I started with bowel problems just after Christmas in 2011 which went on for three weeks - I couldn't eat, or go to the toilet and I was being sick, constantly bringing up any food I ate.
I do amateur dramatics and was in a production of The Wizard of Oz that year but it all got so bad that I was rushed to hospital on the day of the opening performance. I had been sick that morning and my mum, Barbara, had to drive me to A and E.
I was absolutely gutted that I couldn't perform and felt like I had let everyone down.
Eventually the hospital took some blood tests and said they wanted to look into it further. At that point I wasn't too worried, just annoyed that I couldn't be in the show.
I had a CT scan which showed that I had a blockage in my bowel and that it might be Crohn's disease - they would need to operate.
A day later the results were back and it wasn't good news. It was cancer. I was totally stunned and broke down in tears. We were all shell shocked - I never in my wildest dreams thought it would be cancer.
From that point everything kicked into action and I was quickly given an operation to remove the growth - they were confident that they had got most of it but wanted me to undergo chemotherapy for six months just in case, as it had spread to some of my lymph nodes.
It was then that they informed me that the chemo could affect my chances of having children. I was transferred to an IVF specialist hospital in Hammersmith to have my embryos stored as a precaution. It was an upsetting time, but my boyfriend Anthony was with me every step of the way.
In April 2012 I began chemotherapy. It was tough; I had to have treatment every other week for six months, which brought on side effects such as nausea and tiredness.
But thankfully, following the treatment, I was given the all clear, which meant life could finally go back to normal.
In fact everything was fine until I went for a routine scan over a year later, in January 2014. My results were taking a while to come back so I called them, concerned that something had changed. A week later I was told they weren't happy with the scan - it was showing that my right ovary was larger than it should be.
Eventually, that May, I got the phone call I had been dreading; they told me that I had secondary cancer in my right ovary. It was devastating. I couldn't believe it. I felt healthier than ever and hadn't had any symptoms, so was completely in shock.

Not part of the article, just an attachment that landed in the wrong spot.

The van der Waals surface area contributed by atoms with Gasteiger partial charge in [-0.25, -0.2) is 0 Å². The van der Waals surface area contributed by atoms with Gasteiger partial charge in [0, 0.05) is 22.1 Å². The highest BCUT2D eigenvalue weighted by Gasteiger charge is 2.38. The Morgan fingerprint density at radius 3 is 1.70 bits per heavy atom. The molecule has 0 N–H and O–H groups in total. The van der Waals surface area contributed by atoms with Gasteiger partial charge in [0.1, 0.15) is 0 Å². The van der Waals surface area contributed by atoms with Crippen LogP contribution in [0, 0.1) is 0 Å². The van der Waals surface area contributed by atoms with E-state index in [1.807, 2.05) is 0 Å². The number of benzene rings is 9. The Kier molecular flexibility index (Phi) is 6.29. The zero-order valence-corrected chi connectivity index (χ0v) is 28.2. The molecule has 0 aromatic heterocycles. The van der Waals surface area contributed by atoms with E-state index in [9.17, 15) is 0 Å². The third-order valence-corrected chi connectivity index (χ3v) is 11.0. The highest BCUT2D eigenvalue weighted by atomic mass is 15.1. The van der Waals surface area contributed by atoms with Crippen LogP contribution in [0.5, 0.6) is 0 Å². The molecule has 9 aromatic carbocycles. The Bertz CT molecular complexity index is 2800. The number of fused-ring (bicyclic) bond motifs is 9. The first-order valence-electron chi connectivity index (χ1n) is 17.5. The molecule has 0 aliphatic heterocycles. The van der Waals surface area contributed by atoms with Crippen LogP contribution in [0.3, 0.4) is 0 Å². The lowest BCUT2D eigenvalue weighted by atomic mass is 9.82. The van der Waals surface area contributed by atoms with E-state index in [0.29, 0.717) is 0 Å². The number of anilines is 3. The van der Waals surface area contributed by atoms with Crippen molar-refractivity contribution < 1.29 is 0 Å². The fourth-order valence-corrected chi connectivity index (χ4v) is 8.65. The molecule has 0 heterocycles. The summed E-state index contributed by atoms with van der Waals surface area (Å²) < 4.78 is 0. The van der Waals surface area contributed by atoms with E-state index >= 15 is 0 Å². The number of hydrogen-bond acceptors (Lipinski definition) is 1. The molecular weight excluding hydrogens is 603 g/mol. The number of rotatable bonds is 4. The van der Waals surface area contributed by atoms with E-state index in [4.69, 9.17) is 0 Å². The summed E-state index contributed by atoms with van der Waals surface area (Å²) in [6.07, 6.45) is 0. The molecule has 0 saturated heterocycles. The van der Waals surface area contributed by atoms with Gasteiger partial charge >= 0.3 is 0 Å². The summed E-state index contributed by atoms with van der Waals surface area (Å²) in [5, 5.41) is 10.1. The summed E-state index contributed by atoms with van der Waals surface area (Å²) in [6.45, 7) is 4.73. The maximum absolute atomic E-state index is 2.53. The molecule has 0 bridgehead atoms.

The cancer had spread to both ovaries and my peritoneum - I was told that at this stage it was treatable but not curable. Luckily my mum was there with me, but we both broke down. To be told you have incurable cancer at the age of 30 is a dreadful shock; my immediate thought was that I was going to die.
After a laparoscopy a couple of weeks later and a biopsy, they decided to operate.
I was admitted to hospital on 18th January 2015 and had the operation two days later - I still remember walking to theatre that morning; it felt like the film The Green Mile. They said the op was successful and that they had removed everything they could. I don't remember what I said when I woke up, but my dad told me afterwards that the first thing I asked was if it was all gone.
When the results came back, it turned out the cancer had spread to my womb, rectum, large bowel, small bowel and pelvis - so the operation had been much more extensive than anticipated and they couldn't save my womb as they had hoped. I was finally discharged on 14th Feb.
Losing my womb means that I can't now have children naturally but as Anthony and I stored embryos when I was first diagnosed, in the future I could possibly use a surrogate - or adopt. It was hard for me to take in as I have always wanted children, but I know I am lucky to even be here.
My chemo finished in October this year and I still have mixed feelings about this. On the one hand I am happy that I can finally get on with life but I am also a little wary. The chemo was a safety net and now it's over I feel in limbo. However, I was able to concentrate on rehearsals for a Pantomime I was in this year - there was no way that I was going to let the cancer stop me from doing what I love.
2015 has been a year of highs and lows. There have been some really dark times, so much so that I didn't know if I could carry on, but my friends and family have got me through it. There were also some happy times like my brother getting married in August - I was so happy that I was there.
I now have a new job and some amazing things to look forward to in 2016. Cancer will not get the better of me.
Stevie is supporting Cancer Research UK's campaign to beat cancer sooner. Cancer is happening right now, and you can do something to help right now. Visit cruk.org